Current attitudes regarding the use of perioperative analgesics in dogs and cats by Brazilian veterinarians

Authors

  • Sílvia ERS Lorena,

    1. Department of Veterinary Surgery and Anesthesiology, Faculty of Veterinary Medicine and Animal Science, UNESP – Univ Estadual Paulista, Botucatu, SP, Brazil
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  • Stelio PL Luna,

    Corresponding author
    1. Department of Veterinary Surgery and Anesthesiology, Faculty of Veterinary Medicine and Animal Science, UNESP – Univ Estadual Paulista, Botucatu, SP, Brazil
    • Correspondence: Stelio Pacca L Luna, Departamento de Cirurgia e Anestesiologia Veterinária, FMVZ, UNESP, 18607-350, Botucatu, São Paulo, Brazil. E-mail: stelio@fmvz.unesp.br.

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  • B Duncan X Lascelles,

    1. Comparative Pain Research Laboratory & Small Animal Surgery, Department of Clinical Sciences, College of Veterinary Medicine, North Carolina State University, Raleigh, NC, USA
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  • José E Corrente

    1. Department of Biostatistics, Institute of Biosciences, UNESP – Univ Estadual Paulista, Botucatu, SP, Brazil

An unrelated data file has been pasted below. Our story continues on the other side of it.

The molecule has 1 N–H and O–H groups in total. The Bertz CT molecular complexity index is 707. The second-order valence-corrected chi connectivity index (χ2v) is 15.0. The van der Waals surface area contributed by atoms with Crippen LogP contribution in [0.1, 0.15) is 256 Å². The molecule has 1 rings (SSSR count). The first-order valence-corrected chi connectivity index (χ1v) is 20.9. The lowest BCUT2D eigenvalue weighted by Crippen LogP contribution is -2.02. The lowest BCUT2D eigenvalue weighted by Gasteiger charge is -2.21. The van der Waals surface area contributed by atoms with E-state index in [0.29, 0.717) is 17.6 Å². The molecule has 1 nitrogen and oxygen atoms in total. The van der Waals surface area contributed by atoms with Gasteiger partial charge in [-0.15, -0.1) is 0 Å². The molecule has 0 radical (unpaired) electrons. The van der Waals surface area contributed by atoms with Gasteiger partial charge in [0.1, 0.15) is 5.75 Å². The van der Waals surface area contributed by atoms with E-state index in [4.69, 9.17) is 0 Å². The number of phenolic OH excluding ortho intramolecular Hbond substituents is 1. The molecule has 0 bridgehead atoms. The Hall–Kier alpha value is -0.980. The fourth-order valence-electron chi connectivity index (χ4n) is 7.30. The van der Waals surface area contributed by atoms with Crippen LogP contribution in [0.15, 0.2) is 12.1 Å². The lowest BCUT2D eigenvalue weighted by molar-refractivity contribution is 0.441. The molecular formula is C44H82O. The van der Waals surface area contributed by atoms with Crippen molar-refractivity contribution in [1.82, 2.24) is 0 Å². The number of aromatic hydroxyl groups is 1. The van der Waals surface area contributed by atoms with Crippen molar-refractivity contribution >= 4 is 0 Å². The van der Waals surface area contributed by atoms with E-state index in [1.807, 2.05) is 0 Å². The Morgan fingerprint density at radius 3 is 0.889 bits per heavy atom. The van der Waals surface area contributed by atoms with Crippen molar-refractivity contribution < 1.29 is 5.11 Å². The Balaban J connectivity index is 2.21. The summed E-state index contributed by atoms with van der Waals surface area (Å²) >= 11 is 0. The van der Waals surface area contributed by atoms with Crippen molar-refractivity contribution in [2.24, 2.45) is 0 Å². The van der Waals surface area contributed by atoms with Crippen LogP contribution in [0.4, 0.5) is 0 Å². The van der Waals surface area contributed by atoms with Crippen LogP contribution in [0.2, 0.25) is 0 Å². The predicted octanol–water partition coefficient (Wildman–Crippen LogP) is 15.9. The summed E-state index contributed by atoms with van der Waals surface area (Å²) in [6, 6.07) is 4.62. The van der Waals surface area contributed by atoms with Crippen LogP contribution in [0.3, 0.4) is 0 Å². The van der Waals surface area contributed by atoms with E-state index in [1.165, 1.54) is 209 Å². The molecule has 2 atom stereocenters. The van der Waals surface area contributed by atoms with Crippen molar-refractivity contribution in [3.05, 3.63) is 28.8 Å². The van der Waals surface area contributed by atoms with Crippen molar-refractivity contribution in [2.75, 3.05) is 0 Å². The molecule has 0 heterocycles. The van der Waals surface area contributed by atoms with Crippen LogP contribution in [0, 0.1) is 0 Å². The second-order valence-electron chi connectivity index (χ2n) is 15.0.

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Abstract

Objective

To correlate the demographic data of Brazilian veterinarians with their use of, attitudes towards, knowledge of and preference for continuing education regarding use of analgesics in small animal practice.

Study design

Prospective survey.

Methods

The questionnaire was composed of sections pertaining to demographics, personal data, use of analgesics in general and specific procedures, analgesia used, and attitudes towards the assessment and relief of pain. The descriptive statistics with frequency analysis was performed using sas for Windows 9.1.3. Chi-square for simple comparisons test was used.

Results

Questionnaires were obtained from 1298 small animal veterinarians. Women and younger graduates attributed higher pain scores than men and older graduates but the frequency and duration of analgesic treatment did not differ between genders. The most commonly used opioids were tramadol (79%) and morphine (51%). NSAIDs of choice were meloxicam (81%) and ketoprofen (70%). Cats received lower pain scores for laparotomy, orchiectomy and dental procedures than dogs. Practical experience (64%) and national (47%) and regional meetings (43%) were the main sources of information for identifying and treating pain in small animals.

Conclusions

Although the number of Brazilian veterinarians believed that their knowledge in the area was lower than in other countries, the focus in pain management was similar or higher than in other countries, showing a good attitude in pain relief in animals.

Ancillary